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Biographical Notes

From Trouser Press: 

Sixteen years after his band, the Planets, first opened for the New York Dolls, this Manhattan scene veteran finally made his first record. Whew! Amazingly, he seems none the worse for wear. The five songs cut live at CBGB sound pretty darned fresh: an infectiously rockin' plea for peace (between lovers? friends? countries?), a power pop love song (slight but durable), a nasty slice of early Elvis Costello-meets-Pete Townshend (or, how to say goodbye to an ex-lover with no physical violence but still be guilty of assault and battery), a regretful farewell that's sort of a wailin' hard-rock hoedown and a sardonic expression — in loud, modern guitar-funkatiousness — of the hoary dictum, "Nothing's Free." It all hangs together by virtue of Philips' strong guitar playing and savvy (if a bit hoarse) vocals, and the tight, punchy rhythms of his cohorts, ex-Gang of Four/League of Gentlemen bassist Sara Lee and drummer Mick Leyland.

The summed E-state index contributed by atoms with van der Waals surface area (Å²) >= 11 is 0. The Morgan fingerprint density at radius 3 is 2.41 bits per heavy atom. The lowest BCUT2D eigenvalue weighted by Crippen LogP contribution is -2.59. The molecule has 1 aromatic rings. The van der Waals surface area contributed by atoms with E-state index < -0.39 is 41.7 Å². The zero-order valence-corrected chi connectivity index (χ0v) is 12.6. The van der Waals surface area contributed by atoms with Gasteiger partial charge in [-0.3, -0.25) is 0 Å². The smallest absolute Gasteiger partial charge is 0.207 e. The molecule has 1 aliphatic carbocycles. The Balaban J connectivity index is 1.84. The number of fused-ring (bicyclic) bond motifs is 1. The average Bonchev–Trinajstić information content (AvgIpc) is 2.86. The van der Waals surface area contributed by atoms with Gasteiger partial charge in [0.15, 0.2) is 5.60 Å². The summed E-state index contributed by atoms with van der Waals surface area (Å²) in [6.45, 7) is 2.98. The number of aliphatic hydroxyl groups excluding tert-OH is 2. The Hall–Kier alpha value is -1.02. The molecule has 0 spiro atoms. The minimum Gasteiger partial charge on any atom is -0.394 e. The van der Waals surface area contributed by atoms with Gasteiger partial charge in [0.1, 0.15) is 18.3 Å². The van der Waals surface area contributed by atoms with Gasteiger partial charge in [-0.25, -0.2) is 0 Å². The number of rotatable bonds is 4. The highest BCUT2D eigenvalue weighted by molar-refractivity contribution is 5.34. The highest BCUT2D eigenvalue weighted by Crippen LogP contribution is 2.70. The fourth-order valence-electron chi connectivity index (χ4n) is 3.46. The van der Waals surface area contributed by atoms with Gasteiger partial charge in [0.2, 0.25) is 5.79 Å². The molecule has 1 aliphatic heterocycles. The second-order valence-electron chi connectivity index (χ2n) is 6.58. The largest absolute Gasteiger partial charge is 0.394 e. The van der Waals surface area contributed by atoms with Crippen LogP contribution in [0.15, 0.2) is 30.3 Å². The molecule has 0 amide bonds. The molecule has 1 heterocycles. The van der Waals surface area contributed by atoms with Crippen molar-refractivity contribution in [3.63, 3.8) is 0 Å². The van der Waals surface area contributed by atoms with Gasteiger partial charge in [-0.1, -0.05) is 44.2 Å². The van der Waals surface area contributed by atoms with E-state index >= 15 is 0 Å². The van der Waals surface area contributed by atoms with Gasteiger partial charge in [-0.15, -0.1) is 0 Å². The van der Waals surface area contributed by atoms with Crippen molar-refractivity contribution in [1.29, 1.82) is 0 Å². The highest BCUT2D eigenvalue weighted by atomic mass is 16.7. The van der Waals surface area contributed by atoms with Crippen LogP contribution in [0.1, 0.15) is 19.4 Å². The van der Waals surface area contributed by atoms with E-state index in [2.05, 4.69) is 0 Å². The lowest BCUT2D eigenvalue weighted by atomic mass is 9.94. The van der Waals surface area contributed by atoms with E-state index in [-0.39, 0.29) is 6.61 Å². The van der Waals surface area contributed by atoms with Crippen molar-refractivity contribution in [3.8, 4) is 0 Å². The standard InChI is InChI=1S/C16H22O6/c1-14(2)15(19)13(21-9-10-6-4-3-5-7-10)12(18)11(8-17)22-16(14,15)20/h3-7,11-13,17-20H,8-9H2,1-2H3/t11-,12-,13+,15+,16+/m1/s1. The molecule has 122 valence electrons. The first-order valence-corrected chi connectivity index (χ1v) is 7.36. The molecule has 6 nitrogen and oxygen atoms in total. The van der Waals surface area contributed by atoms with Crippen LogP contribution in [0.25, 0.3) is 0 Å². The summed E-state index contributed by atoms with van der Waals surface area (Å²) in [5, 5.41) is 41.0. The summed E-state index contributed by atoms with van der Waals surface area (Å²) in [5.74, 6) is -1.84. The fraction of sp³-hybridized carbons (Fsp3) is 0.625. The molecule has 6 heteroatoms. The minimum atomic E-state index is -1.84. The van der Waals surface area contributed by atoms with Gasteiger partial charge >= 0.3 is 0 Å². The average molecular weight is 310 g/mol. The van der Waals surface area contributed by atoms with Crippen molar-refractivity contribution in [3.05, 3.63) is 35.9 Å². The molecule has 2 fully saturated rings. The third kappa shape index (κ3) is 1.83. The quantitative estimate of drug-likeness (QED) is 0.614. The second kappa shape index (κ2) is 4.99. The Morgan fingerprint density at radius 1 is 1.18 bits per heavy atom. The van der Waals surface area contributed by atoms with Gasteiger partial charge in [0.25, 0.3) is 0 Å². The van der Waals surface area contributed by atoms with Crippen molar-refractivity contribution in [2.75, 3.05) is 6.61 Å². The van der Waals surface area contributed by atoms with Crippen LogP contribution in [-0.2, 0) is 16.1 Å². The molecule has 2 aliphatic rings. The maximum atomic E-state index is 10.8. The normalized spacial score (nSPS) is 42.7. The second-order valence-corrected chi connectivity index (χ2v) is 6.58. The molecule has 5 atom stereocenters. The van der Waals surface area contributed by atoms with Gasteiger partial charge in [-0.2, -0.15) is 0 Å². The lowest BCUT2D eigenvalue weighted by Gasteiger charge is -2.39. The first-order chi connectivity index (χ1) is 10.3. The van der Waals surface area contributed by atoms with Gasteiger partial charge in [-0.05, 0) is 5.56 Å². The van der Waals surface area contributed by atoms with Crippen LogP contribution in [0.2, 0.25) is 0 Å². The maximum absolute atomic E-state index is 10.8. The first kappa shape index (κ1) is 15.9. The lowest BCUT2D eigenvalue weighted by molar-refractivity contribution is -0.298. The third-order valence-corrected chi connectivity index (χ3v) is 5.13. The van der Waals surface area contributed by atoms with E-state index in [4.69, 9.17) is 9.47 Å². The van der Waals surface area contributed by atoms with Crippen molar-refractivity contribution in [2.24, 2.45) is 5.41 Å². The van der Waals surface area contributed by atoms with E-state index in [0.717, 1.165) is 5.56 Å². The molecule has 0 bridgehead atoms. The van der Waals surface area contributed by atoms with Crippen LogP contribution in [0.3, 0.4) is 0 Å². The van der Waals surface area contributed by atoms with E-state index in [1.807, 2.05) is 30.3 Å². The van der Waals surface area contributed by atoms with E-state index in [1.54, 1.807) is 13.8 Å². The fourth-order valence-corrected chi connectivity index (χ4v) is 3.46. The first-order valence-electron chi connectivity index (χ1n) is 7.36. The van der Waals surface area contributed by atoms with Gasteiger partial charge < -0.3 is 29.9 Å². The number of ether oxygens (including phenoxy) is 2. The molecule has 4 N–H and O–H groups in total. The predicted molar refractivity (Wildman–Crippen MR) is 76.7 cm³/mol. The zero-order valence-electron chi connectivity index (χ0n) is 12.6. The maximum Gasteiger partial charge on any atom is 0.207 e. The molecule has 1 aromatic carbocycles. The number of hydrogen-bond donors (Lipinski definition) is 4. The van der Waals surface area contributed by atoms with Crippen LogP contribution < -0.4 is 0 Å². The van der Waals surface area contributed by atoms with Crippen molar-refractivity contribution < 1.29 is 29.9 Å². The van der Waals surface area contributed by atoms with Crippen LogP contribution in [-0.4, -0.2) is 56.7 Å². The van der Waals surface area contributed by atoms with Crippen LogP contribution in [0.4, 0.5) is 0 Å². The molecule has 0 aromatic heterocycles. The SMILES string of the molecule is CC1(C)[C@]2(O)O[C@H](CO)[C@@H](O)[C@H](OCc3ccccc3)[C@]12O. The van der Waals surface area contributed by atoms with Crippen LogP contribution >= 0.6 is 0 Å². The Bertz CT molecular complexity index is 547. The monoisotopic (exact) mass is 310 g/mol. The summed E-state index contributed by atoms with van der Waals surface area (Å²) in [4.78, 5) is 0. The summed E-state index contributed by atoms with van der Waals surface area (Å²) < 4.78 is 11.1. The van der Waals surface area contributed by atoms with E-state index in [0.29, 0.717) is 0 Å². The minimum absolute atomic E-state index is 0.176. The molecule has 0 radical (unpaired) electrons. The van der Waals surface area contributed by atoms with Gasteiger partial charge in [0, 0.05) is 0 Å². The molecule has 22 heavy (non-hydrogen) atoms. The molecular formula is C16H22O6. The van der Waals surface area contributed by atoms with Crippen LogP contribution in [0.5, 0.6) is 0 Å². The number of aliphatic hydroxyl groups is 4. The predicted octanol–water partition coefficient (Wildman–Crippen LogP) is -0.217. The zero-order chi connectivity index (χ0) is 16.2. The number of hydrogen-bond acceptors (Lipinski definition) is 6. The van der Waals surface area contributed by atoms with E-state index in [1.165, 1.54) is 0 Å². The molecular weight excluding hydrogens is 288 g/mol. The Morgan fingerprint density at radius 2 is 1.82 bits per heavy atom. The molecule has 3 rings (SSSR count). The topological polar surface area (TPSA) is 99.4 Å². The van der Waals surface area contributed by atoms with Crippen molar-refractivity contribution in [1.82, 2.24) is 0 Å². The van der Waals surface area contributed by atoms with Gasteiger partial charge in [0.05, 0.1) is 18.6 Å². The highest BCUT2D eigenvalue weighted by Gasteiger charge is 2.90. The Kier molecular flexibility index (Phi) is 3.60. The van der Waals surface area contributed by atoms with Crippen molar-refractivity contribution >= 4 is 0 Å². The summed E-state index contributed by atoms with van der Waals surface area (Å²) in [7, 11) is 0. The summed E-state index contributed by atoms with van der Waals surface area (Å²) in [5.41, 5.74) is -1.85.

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There once was a boy who simply had to make it as a rock star. He learned to play guitar, really play the motherfucker, struggling with the uncooperative beast while everyone else basked in the summer's sun and threw various-sized balls at each other. This boy, Brooklyn Heights' Binky Philips, never relented. At the age of 16, he was ready to Form A Band. By the end of 1972, as the guitarist/songwriter for The Planets, Binky was sharing stages with The New York Dolls, KISS, The Ramones, Television, Blondie, et al. Our boy Bink was embedded in the heart of a pure organic moment of creativity and paradigm change as a regular performer at CBGB and Max's Kansas City. In "My Life In the Ghost of Planets," Binky Philips recounts those days of raucous fun and furious heartbreak.

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